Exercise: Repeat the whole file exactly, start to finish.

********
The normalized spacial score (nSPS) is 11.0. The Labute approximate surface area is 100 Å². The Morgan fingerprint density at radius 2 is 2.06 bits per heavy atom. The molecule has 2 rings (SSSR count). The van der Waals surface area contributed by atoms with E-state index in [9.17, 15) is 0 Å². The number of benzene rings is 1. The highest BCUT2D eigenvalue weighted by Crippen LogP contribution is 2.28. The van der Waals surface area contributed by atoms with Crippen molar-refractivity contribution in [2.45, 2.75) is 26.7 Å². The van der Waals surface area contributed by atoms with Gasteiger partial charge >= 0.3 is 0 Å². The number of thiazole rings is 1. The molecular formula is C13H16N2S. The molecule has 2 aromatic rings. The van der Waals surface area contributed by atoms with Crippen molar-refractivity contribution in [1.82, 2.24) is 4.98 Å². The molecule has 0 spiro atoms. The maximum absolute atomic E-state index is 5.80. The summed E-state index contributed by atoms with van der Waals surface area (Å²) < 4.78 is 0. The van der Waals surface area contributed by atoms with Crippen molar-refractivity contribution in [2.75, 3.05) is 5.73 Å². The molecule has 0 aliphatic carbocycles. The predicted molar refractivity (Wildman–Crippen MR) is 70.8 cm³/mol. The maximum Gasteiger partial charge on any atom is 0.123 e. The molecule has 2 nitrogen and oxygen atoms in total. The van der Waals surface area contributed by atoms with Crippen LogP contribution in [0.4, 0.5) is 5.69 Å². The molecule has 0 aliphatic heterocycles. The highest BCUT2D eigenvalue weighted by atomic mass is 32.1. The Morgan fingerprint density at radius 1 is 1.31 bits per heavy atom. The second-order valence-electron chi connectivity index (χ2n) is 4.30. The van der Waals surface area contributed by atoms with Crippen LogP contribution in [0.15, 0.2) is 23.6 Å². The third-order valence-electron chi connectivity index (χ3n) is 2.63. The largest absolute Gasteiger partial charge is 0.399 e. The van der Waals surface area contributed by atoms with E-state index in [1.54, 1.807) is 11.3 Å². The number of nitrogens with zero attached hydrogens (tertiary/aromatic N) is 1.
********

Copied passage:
The normalized spacial score (nSPS) is 11.0. The Labute approximate surface area is 100 Å². The Morgan fingerprint density at radius 2 is 2.06 bits per heavy atom. The molecule has 2 rings (SSSR count). The van der Waals surface area contributed by atoms with E-state index in [9.17, 15) is 0 Å². The number of benzene rings is 1. The highest BCUT2D eigenvalue weighted by Crippen LogP contribution is 2.28. The van der Waals surface area contributed by atoms with Crippen molar-refractivity contribution in [2.45, 2.75) is 26.7 Å². The van der Waals surface area contributed by atoms with Gasteiger partial charge >= 0.3 is 0 Å². The number of thiazole rings is 1. The molecular formula is C13H16N2S. The molecule has 2 aromatic rings. The van der Waals surface area contributed by atoms with Crippen molar-refractivity contribution in [1.82, 2.24) is 4.98 Å². The molecule has 0 spiro atoms. The maximum absolute atomic E-state index is 5.80. The summed E-state index contributed by atoms with van der Waals surface area (Å²) < 4.78 is 0. The van der Waals surface area contributed by atoms with Crippen molar-refractivity contribution in [2.75, 3.05) is 5.73 Å². The molecule has 0 aliphatic carbocycles. The predicted molar refractivity (Wildman–Crippen MR) is 70.8 cm³/mol. The maximum Gasteiger partial charge on any atom is 0.123 e. The molecule has 2 nitrogen and oxygen atoms in total. The van der Waals surface area contributed by atoms with Crippen LogP contribution in [0.4, 0.5) is 5.69 Å². The molecule has 0 aliphatic heterocycles. The highest BCUT2D eigenvalue weighted by atomic mass is 32.1. The Morgan fingerprint density at radius 1 is 1.31 bits per heavy atom. The second-order valence-electron chi connectivity index (χ2n) is 4.30. The van der Waals surface area contributed by atoms with Crippen LogP contribution in [0.15, 0.2) is 23.6 Å². The third-order valence-electron chi connectivity index (χ3n) is 2.63. The largest absolute Gasteiger partial charge is 0.399 e. The van der Waals surface area contributed by atoms with E-state index in [1.54, 1.807) is 11.3 Å². The number of nitrogens with zero attached hydrogens (tertiary/aromatic N) is 1.